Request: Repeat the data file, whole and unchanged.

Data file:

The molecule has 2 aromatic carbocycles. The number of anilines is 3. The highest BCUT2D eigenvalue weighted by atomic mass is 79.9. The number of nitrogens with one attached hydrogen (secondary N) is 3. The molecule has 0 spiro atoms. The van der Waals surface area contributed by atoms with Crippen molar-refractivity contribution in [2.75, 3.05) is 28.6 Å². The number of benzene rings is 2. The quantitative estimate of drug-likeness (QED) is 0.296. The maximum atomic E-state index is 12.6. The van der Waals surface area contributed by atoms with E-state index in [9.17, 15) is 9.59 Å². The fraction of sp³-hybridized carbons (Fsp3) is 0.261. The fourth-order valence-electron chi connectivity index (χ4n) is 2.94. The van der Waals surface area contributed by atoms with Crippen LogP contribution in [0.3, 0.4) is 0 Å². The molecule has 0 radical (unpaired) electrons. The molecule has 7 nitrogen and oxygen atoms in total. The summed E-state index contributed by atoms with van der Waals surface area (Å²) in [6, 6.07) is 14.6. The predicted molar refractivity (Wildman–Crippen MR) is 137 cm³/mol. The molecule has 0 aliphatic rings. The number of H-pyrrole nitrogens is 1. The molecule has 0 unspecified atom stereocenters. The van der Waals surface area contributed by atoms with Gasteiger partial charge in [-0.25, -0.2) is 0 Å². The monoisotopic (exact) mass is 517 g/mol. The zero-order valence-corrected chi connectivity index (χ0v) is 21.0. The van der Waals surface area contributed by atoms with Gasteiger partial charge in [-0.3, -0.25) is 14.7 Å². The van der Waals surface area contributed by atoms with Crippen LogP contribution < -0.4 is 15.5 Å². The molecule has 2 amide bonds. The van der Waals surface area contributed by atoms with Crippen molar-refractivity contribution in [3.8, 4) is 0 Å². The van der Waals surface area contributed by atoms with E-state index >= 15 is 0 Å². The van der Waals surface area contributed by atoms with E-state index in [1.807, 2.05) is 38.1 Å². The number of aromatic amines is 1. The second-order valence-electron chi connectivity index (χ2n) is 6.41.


The molecule has 2 aromatic carbocycles. The number of anilines is 3. The highest BCUT2D eigenvalue weighted by atomic mass is 79.9. The number of nitrogens with one attached hydrogen (secondary N) is 3. The molecule has 0 spiro atoms. The van der Waals surface area contributed by atoms with Crippen molar-refractivity contribution in [2.75, 3.05) is 28.6 Å². The number of benzene rings is 2. The quantitative estimate of drug-likeness (QED) is 0.296. The maximum atomic E-state index is 12.6. The van der Waals surface area contributed by atoms with E-state index in [9.17, 15) is 9.59 Å². The fraction of sp³-hybridized carbons (Fsp3) is 0.261. The fourth-order valence-electron chi connectivity index (χ4n) is 2.94. The van der Waals surface area contributed by atoms with Crippen LogP contribution in [0.3, 0.4) is 0 Å². The molecule has 0 radical (unpaired) electrons. The molecule has 7 nitrogen and oxygen atoms in total. The summed E-state index contributed by atoms with van der Waals surface area (Å²) in [6, 6.07) is 14.6. The predicted molar refractivity (Wildman–Crippen MR) is 137 cm³/mol. The molecule has 0 aliphatic rings. The number of H-pyrrole nitrogens is 1. The molecule has 0 unspecified atom stereocenters. The van der Waals surface area contributed by atoms with Gasteiger partial charge in [-0.25, -0.2) is 0 Å². The monoisotopic (exact) mass is 517 g/mol. The zero-order valence-corrected chi connectivity index (χ0v) is 21.0. The van der Waals surface area contributed by atoms with Gasteiger partial charge in [-0.3, -0.25) is 14.7 Å². The van der Waals surface area contributed by atoms with Crippen LogP contribution < -0.4 is 15.5 Å². The molecule has 2 amide bonds. The van der Waals surface area contributed by atoms with Crippen molar-refractivity contribution in [3.8, 4) is 0 Å². The van der Waals surface area contributed by atoms with E-state index >= 15 is 0 Å². The van der Waals surface area contributed by atoms with E-state index in [1.807, 2.05) is 38.1 Å². The number of aromatic amines is 1. The second-order valence-electron chi connectivity index (χ2n) is 6.41.